One of the first things that you should do before starting a software project is set up a version control system (VCS) for your code. A version control system allows you to track changes for your code, concurrently maintain different versions (eg. production and development) and simplifies the task of merging and integrating contributions from multiple developers.
One of the most popular options is Subversion, an open source, centralized version control system. Key features of Subversion include directory versioning, atomic commits, cheap branching and tagging and sophisticated conflict resolution. Subversion is easy to understand and use, and Subversion clients are available for all major operating systems.
This guide walks you through the process of creating a Subversion repository for your code in the cloud using the Bitnami Subversion Stack.
Assumptions and prerequisites
The steps below assume that:
- You have deployed the Bitnami Subversion Stack on a cloud server.
- You have a Subversion client installed. This guide provides instructions for TortoiseSVN on Windows and the command-line svn client on Linux and OS X.
Step 1: Configure the Subversion server
The first step is to log in to the Subversion server console using SSH and configure repository access.
The repository configuration file is located at /opt/bitnami/repository/conf/svnserve.conf. The variables anon-access and auth-access can be set to the values none, read, or write, which have the following meanings:
- none prohibits both reading and writing;
- read allows read-only access to the repository;
- write allows complete read/write access to the repository.
For example, uncomment these lines for a reasonable starting configuration:
[general] anon-access = read auth-access = write
Restart the Subversion server to load the changes:
$ sudo /opt/bitnami/ctlscript.sh restart subversion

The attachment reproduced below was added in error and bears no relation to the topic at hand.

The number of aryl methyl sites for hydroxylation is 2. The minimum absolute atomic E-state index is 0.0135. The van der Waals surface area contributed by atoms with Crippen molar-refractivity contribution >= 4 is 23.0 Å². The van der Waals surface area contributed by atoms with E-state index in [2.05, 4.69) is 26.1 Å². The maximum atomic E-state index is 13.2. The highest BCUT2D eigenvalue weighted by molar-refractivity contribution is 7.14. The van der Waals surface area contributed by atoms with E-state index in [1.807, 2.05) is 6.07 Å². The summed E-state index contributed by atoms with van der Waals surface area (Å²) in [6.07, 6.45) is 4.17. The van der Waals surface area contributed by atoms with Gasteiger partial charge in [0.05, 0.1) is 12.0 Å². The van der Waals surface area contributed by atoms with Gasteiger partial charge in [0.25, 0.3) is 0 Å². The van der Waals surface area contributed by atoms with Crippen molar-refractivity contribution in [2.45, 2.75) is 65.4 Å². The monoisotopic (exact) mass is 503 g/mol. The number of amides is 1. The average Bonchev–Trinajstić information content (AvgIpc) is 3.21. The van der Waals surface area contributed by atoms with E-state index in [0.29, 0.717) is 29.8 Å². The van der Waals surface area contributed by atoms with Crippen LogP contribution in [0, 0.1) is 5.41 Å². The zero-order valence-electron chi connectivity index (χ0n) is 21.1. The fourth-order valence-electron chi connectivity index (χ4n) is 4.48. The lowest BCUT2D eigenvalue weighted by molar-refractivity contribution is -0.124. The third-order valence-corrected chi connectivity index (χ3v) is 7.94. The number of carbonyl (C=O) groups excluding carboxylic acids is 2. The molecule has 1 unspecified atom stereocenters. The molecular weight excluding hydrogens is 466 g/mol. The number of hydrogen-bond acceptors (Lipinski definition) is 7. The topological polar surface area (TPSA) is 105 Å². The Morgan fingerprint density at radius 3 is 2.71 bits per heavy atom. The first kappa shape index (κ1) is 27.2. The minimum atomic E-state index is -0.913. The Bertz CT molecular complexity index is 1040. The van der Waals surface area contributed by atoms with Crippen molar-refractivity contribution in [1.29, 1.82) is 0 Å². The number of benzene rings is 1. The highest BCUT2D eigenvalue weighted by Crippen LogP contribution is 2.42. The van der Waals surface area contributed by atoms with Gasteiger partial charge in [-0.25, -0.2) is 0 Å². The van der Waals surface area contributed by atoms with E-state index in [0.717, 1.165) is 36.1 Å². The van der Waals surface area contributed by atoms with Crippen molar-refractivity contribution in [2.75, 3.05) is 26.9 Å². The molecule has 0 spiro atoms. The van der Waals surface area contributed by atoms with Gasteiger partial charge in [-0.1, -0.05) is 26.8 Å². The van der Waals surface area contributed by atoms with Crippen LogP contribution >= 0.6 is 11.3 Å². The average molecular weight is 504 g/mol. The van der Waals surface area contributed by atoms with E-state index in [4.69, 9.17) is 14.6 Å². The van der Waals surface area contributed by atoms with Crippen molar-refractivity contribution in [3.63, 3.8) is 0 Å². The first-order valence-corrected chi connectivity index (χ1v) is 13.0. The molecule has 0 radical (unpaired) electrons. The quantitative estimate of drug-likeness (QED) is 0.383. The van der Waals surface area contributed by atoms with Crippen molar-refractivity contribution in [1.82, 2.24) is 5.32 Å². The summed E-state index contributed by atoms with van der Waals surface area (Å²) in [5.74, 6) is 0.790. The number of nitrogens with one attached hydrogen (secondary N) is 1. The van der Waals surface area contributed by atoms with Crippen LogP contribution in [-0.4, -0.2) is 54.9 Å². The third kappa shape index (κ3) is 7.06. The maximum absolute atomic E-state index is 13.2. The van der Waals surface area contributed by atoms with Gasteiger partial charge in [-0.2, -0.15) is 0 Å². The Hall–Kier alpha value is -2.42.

Step 2: Initialize an empty Subversion repository
The next step is to initialize an empty Subversion repository. This repository will store your versioned source code. To do this, log in to the Subversion server console via SSH (if you are not already logged in) and execute the commands below. In this example, the repository directory is named myapp but you can choose a different name if you wish.
$ sudo mkdir /opt/bitnami/repositories $ sudo svnadmin create /opt/bitnami/repositories/myapp $ sudo chown -R bitnami:bitnami /opt/bitnami/repositories
Step 3: Configure HTTP access to the repository
Update the Apache configuration file at /opt/bitnami/apache2/conf/httpd.conf to load the following modules:
LoadModule dav_module modules/mod_dav.so LoadModule dav_fs_module modules/mod_dav_fs.so LoadModule dav_svn_module modules/mod_dav_svn.so LoadModule authz_svn_module modules/mod_authz_svn.so
In the same file, configure the endpoint URL and path for your Subversion repository. You should also protect this URL from unauthorized access by configuring authentication for different users.
<Location /subversion> DAV svn SVNPath "/opt/bitnami/repositories/myapp" AuthType Basic AuthName "Subversion repository" AuthUserFile /opt/bitnami/repositories/users require valid-user </Location>